Shakespeare took everything in stride, even when he got tense in the trailer when he was first loaded. It wasn’t anything a little tranq couldn’t settle.

The traffic coming home was busy but not brutal. We took Hwy 4o1 and were fortunate to leave Hagarsville when we did ~ half an hour later and we would have been snarled in traffic due to a horrible accident that  occurred around 4 o’clock. We had just returned home about that time.

Yup, we had the luck of the Irish with us today.

When we got home Shakespeare stepped off the trailer a little groggy but none the worse for wear. Certainly, everyone who saw him was impressed by him. One thing that made a real impression was his pudginess. Yes, he is over weight but nothing that can’t be remedied. N says that when he loses the weight it’s going to be much easier for him to work ~ easier on his joints and legs.

After I walked him around the arena for a while I took him to his stall where he met his new barn mates, and then I spent a little time grooming him. He’s a sensitive guy. I had to nudge him firmly in the side when he got evasive to me holding up his left front foot. This really upset him ~ not in any angry way but more in a “why are you getting upset with me?” kind of way. He’s smart though. I had no trouble picking up his feet after that.

It was fun to spend time with him. He settled into his feed and hay without trouble and fluttered his nostrils at the shavings in his stall as he’d never seen such a thing before. (He’d been bedded on straw.)

He likes carrots, and he likes to be fussed over.

I think he’s going to fit in really well.

I had a rehearsal this evening so left the barn around 5:30 p.m. I’ll be back tomorrow to spend some time with him and will spend even more time with him on Sunday.

I am blessed.

Shakespeare comes homes ... March 17, 2006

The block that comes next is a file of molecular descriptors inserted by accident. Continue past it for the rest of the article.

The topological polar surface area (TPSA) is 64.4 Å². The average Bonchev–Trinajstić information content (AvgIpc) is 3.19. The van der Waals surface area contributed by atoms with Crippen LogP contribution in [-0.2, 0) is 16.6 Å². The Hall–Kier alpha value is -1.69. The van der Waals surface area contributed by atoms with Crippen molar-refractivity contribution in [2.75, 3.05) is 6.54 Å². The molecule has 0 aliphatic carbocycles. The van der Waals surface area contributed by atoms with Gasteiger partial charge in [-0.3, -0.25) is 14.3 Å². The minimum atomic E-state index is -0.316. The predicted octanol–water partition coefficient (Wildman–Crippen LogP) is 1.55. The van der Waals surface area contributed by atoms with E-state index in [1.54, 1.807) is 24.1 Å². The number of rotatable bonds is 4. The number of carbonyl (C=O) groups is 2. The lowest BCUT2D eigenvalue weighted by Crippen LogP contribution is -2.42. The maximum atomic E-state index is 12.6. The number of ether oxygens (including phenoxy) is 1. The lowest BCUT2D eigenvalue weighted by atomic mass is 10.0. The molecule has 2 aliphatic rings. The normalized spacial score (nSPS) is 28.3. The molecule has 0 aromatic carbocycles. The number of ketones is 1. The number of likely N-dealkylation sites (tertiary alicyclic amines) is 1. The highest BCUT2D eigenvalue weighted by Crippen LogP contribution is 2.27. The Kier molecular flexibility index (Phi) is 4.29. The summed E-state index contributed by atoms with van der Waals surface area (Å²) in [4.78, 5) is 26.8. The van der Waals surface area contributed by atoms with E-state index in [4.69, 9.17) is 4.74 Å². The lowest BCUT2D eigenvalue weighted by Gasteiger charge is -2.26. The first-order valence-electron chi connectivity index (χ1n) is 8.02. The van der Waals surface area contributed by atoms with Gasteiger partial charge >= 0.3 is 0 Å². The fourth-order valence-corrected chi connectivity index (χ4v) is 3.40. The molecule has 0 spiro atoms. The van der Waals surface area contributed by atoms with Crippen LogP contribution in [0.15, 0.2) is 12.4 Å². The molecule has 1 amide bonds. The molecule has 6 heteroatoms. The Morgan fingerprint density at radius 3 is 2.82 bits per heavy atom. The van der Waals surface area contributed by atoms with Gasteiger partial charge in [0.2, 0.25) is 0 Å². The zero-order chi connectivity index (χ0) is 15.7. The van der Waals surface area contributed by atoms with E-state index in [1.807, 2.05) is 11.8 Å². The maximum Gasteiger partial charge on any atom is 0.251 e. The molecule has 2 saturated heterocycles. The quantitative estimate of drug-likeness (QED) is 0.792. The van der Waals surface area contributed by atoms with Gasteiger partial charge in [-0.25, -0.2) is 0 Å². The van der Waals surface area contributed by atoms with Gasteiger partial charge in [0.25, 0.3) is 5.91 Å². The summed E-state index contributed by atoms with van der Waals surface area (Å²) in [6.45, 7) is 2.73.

Shakespeare, a strapping four-year-old, comes homes with me … March 17, 2006

~*~

As you might imagine, St. Patrick’s Day is a happy day for me.

Today Bear and I celebrate eight years together.

My plan was, of course, to spend time with him and spoil him rotten. Maybe even ride, if it wasn’t too cold.

However, the adrenal fatigue has caught up with me today and I’m confined to home.

I’m sad, but circumspect.

Life unfolds as it should.

We’ll both enjoy another day of rest and I can imagine him outside enjoying his new friendship with Dream.

How appropriate!

Nurture what you love …

Dorothy 🙂

~*~

©Dorothy Chiotti, Aimwell CreativeWorks 2014

Bear’s Winter Blahs

Spring is just three weeks away but you wouldn’t know it to look out the window or gaze at the forecast. Winter still blows at full blast.

At the barn everyone ~ horse and human alike ~ is bored with it. And I know I’ve never had so much time out of the saddle during the winter months as I’ve had this season. It’s just been so cold.

And, too cold to get out the serious camera.

So, in the last few days I’ve attempted to capture, with my iPhone, some of Bear’s winter blahs.

Presented herewith.

Commentary in Shakespeare’s own words … of course. 😉

~*~

Breath

The breath of winter hath the season chilled.

~*~

Chillin'

And yet, somehow, remaineth I so cool.

~*~

Alone Again

Zu Zu away, alone I am not thrilled.

~*~

Digging In

But bury nose in bucket ~ I’m no fool.

~*~

Carrots

For carrots glow there as a blazing sun,

~*~

View

And with a splendid view my heart might sing.

~*~

Bored

Yet bored, am I, when all is said and done.

~*~

Grass?

The grass is yet not green. When cometh Spring?

~*~

So dramatic. 😉

Nurture what you love …

Dorothy
Horse Mom

~*~

©Dorothy Chiotti, Aimwell CreativeWorks 2014

Introducing Zu Zu …

Rather than bore you with yet another rant about how miffed I am about yet another dumping of snow interfering with my precious barn time, I thought I’d introduce you to Bear’s new girlfriend. Rather appropriate, don’t you think, with Valentine’s Day just around the corner.

A couple of days ago, when it was finally warm enough to pull out the good camera, I captured a few images of the happy couple out in the rolling paddock behind the barn.

Bear and Zu Zu

They were hanging out by the far fence line, so I called to Bear. He turned his head to acknowledged me and, naturally, when he did, she did.

Zu leads

After a few moments hesitation, where it looked as if it they were discussing whether or not it was worth their while to interrupt their mutual meditation Zu Zu, it seems to me, decided it would be appropriate to make the trek across the snow for a visit. Or, possibly, Bear indicated to her he wanted to see his mom and nudged her along. At any rate, you can see that he’s quite the gentleman allowing Zu to take the lead. Or did she, the alpha mare that she is, just take the lead and he followed? Hmmmm … this is open to debate.